For Non-Levy paying employers, The Government will co-invest with employers who have a payroll of less than £3m at a rate of 95%, therefore the employer will need to contribute the additional 5% of the apprenticeship cost.
For Levy-Paying employers (those with a UK payroll in excess of £3m), you will be paying 0.5% of your payroll to the government by way of the levy. These funds will automatically be drawn down from your levy account via the training provider to fund your apprentices’ course.
Any employer who takes on an apprentice aged 16-18 will receive £1000 to help towards extra costs associated with this. This will be paid in 2 equal instalments at 3 and 12 months. This also applies for 19-24 year olds who have an education, health and care plan.
Employers of apprentices under the age of 25 are no longer required to pay secondary class 1 (employer) National Insurance Contributions (current rate of 13.8%). There is a potential NI saving for existing staff moving onto an apprenticeship. or new apprentice hires if they are within this age range.
For a digital apprentice, the applicants would ideally have a minimum of 5 GCSE’s including English, Maths and ideally IT C grade or above. They will be asked to bring their certificates with them on the assessment day. There are always exceptions, and we will consider each candidate individually.
The ITP will work with you to create a job description. We will then advertise the position on the National Apprenticeship Service website, on our website and across multiple job boards. The ITP will sift the initial applications, conduct telephone interviews and organise an assessment day after which we will offer you a shortlist of candidates to interview and select.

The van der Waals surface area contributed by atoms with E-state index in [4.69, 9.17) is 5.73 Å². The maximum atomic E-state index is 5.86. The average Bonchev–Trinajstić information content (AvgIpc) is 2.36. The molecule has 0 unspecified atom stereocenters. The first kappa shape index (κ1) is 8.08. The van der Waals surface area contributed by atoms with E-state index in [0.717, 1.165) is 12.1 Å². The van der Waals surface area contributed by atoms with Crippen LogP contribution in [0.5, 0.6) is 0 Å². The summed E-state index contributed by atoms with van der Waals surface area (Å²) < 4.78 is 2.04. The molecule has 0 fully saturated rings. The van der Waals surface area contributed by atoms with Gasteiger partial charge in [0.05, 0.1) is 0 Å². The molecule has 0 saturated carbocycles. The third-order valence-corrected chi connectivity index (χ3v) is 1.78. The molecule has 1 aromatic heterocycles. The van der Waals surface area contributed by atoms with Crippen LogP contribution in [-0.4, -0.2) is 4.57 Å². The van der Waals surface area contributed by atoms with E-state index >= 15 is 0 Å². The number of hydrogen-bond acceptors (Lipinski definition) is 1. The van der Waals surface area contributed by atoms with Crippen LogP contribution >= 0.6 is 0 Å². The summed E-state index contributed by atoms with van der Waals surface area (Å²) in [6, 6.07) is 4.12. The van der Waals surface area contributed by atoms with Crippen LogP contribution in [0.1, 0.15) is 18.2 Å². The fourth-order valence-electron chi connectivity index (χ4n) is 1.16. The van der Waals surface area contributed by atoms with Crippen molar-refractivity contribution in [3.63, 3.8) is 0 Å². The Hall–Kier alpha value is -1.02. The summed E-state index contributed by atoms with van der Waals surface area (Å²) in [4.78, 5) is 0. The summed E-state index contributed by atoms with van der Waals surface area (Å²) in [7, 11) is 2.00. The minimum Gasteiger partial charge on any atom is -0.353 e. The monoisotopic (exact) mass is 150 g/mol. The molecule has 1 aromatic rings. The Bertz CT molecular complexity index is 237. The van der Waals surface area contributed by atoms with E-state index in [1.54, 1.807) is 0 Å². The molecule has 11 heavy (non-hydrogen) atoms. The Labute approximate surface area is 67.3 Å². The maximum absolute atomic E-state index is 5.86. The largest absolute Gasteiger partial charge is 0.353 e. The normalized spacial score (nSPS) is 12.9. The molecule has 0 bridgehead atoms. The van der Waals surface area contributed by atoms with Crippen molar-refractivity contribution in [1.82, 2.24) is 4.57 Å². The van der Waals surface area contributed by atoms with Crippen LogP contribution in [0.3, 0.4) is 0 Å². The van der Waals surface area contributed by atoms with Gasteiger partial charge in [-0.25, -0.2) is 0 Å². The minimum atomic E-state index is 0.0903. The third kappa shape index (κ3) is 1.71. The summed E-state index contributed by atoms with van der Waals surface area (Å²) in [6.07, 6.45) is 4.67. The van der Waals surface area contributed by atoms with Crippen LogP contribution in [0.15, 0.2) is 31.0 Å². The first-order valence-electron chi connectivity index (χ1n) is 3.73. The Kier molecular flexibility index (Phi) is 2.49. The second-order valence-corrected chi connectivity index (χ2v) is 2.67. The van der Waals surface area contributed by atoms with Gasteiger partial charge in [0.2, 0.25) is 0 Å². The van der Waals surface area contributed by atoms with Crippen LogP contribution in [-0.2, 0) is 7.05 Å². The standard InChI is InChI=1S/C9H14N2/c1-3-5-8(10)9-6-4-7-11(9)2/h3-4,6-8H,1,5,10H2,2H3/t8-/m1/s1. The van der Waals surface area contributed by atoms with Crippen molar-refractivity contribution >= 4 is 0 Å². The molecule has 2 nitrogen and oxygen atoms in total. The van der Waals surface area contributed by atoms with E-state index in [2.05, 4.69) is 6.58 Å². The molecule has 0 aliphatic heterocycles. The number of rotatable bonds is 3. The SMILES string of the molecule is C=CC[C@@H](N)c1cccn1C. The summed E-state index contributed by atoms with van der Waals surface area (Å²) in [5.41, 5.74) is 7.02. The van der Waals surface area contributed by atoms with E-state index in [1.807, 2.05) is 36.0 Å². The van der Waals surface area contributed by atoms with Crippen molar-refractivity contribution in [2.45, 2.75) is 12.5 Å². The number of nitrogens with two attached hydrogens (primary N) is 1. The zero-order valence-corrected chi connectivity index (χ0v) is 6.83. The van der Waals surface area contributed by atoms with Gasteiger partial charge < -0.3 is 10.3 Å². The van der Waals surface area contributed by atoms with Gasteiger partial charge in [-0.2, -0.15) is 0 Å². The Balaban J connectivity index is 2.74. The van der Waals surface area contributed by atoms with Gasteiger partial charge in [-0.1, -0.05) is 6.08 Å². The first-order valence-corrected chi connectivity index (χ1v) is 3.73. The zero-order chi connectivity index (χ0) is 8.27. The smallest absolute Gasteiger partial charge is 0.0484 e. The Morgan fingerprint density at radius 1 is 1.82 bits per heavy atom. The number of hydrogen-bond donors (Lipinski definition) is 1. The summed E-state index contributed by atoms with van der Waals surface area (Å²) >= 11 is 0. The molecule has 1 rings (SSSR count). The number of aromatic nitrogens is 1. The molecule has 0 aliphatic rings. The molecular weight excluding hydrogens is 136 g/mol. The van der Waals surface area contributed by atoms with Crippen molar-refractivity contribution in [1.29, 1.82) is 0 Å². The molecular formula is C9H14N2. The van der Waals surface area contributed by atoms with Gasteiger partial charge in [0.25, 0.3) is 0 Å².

On the assessment day, the apprentices will complete a number of assessments and take part in group activities. The candidates will then be invited to give a presentation about themselves and take part in an interview in the afternoon.
You should advise us who you wish to employ and give us feedback on anyone who is not suitable so we can pass that on to the applicants to help them for the future. ITP will then put the selected candidate in direct contact with you for you to agree contractual arrangements.
It shows your commitment to society by helping young people into work, and giving them the opportunity to develop a career in a thriving industry. This in turn not only helps the individuals concerned, but also the UK economy and, depending on your recruitment criteria, potentially your local community by employing local people.
The requirement for an Apprenticeship Agreement between an employer and an apprentice under the ASCL Act 2009 sections 32-36 came into force on the 6 April 2012. An Apprenticeship Agreement is required at the commencement of the apprenticeship for a new apprentice who starts on or after that date.
The Apprenticeship Agreement must state that the apprentice will be undertaking an apprenticeship in a particular skill, trade or occupation.